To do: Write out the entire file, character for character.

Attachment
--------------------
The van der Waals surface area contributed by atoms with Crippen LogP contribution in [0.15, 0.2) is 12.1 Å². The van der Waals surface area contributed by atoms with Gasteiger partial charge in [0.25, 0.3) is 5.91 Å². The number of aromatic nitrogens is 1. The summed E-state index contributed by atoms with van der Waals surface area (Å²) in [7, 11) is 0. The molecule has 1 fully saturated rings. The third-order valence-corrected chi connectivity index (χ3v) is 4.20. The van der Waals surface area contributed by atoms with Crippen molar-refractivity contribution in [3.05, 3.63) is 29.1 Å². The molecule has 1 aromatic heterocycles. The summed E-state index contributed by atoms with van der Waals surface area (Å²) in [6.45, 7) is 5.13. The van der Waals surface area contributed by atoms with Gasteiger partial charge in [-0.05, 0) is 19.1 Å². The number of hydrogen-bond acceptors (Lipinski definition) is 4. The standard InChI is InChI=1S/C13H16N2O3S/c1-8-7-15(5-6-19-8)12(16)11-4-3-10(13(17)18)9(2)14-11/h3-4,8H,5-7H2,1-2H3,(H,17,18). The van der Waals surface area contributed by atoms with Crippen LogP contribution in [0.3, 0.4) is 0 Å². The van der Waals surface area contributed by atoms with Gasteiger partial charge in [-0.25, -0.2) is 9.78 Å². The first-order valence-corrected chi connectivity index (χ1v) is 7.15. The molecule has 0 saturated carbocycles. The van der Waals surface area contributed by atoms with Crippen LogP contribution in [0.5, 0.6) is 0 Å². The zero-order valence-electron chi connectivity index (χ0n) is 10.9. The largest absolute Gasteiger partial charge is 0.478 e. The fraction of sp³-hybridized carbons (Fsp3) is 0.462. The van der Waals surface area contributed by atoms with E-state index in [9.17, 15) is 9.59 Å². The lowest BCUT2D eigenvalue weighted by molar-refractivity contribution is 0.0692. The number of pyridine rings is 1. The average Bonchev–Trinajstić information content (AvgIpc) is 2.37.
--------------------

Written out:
The van der Waals surface area contributed by atoms with Crippen LogP contribution in [0.15, 0.2) is 12.1 Å². The van der Waals surface area contributed by atoms with Gasteiger partial charge in [0.25, 0.3) is 5.91 Å². The number of aromatic nitrogens is 1. The summed E-state index contributed by atoms with van der Waals surface area (Å²) in [7, 11) is 0. The molecule has 1 fully saturated rings. The third-order valence-corrected chi connectivity index (χ3v) is 4.20. The van der Waals surface area contributed by atoms with Crippen molar-refractivity contribution in [3.05, 3.63) is 29.1 Å². The molecule has 1 aromatic heterocycles. The summed E-state index contributed by atoms with van der Waals surface area (Å²) in [6.45, 7) is 5.13. The van der Waals surface area contributed by atoms with Gasteiger partial charge in [-0.05, 0) is 19.1 Å². The number of hydrogen-bond acceptors (Lipinski definition) is 4. The standard InChI is InChI=1S/C13H16N2O3S/c1-8-7-15(5-6-19-8)12(16)11-4-3-10(13(17)18)9(2)14-11/h3-4,8H,5-7H2,1-2H3,(H,17,18). The van der Waals surface area contributed by atoms with Crippen LogP contribution in [0.3, 0.4) is 0 Å². The van der Waals surface area contributed by atoms with Gasteiger partial charge in [-0.25, -0.2) is 9.78 Å². The first-order valence-corrected chi connectivity index (χ1v) is 7.15. The molecule has 0 saturated carbocycles. The van der Waals surface area contributed by atoms with Crippen LogP contribution in [0.5, 0.6) is 0 Å². The zero-order valence-electron chi connectivity index (χ0n) is 10.9. The largest absolute Gasteiger partial charge is 0.478 e. The fraction of sp³-hybridized carbons (Fsp3) is 0.462. The van der Waals surface area contributed by atoms with E-state index in [9.17, 15) is 9.59 Å². The lowest BCUT2D eigenvalue weighted by molar-refractivity contribution is 0.0692. The number of pyridine rings is 1. The average Bonchev–Trinajstić information content (AvgIpc) is 2.37.